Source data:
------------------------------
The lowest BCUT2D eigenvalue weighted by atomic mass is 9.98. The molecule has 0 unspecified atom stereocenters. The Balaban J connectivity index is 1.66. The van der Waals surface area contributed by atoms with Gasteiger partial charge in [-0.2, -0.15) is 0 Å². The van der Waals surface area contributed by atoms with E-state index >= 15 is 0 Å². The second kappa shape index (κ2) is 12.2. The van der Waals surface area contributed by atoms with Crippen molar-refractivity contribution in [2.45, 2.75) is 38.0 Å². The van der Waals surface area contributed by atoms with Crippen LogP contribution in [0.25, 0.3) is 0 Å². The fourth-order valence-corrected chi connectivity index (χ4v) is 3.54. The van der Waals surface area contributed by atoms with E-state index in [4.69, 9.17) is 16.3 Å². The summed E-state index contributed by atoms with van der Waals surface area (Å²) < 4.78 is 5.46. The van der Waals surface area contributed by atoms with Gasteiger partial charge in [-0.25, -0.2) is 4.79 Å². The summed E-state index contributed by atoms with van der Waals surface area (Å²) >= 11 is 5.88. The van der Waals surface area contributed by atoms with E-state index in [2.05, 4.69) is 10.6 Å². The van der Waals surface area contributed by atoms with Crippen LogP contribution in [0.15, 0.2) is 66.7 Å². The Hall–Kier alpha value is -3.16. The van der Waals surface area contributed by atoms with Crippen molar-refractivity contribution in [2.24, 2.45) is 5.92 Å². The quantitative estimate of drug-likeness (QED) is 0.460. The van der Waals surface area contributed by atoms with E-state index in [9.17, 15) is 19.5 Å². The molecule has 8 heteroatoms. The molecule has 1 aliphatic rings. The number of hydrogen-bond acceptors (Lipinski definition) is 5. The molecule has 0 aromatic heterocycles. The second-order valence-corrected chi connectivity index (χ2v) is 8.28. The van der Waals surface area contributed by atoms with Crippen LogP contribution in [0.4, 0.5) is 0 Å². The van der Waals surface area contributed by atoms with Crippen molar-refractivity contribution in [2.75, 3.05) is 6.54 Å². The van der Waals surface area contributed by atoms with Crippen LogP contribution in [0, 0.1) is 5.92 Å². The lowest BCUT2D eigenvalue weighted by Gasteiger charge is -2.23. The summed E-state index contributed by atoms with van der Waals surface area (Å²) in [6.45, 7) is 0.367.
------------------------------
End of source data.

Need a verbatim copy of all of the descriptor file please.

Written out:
The lowest BCUT2D eigenvalue weighted by atomic mass is 9.98. The molecule has 0 unspecified atom stereocenters. The Balaban J connectivity index is 1.66. The van der Waals surface area contributed by atoms with Gasteiger partial charge in [-0.2, -0.15) is 0 Å². The van der Waals surface area contributed by atoms with E-state index >= 15 is 0 Å². The second kappa shape index (κ2) is 12.2. The van der Waals surface area contributed by atoms with Crippen molar-refractivity contribution in [2.45, 2.75) is 38.0 Å². The van der Waals surface area contributed by atoms with Crippen LogP contribution in [0.25, 0.3) is 0 Å². The fourth-order valence-corrected chi connectivity index (χ4v) is 3.54. The van der Waals surface area contributed by atoms with E-state index in [4.69, 9.17) is 16.3 Å². The summed E-state index contributed by atoms with van der Waals surface area (Å²) < 4.78 is 5.46. The van der Waals surface area contributed by atoms with Gasteiger partial charge in [-0.25, -0.2) is 4.79 Å². The summed E-state index contributed by atoms with van der Waals surface area (Å²) >= 11 is 5.88. The van der Waals surface area contributed by atoms with E-state index in [2.05, 4.69) is 10.6 Å². The van der Waals surface area contributed by atoms with Crippen LogP contribution in [0.15, 0.2) is 66.7 Å². The Hall–Kier alpha value is -3.16. The van der Waals surface area contributed by atoms with Crippen molar-refractivity contribution in [2.24, 2.45) is 5.92 Å². The quantitative estimate of drug-likeness (QED) is 0.460. The van der Waals surface area contributed by atoms with E-state index in [9.17, 15) is 19.5 Å². The molecule has 8 heteroatoms. The molecule has 1 aliphatic rings. The number of hydrogen-bond acceptors (Lipinski definition) is 5. The molecule has 0 aromatic heterocycles. The second-order valence-corrected chi connectivity index (χ2v) is 8.28. The van der Waals surface area contributed by atoms with Crippen LogP contribution in [0.4, 0.5) is 0 Å². The van der Waals surface area contributed by atoms with Crippen molar-refractivity contribution in [2.75, 3.05) is 6.54 Å². The van der Waals surface area contributed by atoms with Crippen LogP contribution in [0, 0.1) is 5.92 Å². The lowest BCUT2D eigenvalue weighted by Gasteiger charge is -2.23. The summed E-state index contributed by atoms with van der Waals surface area (Å²) in [6.45, 7) is 0.367.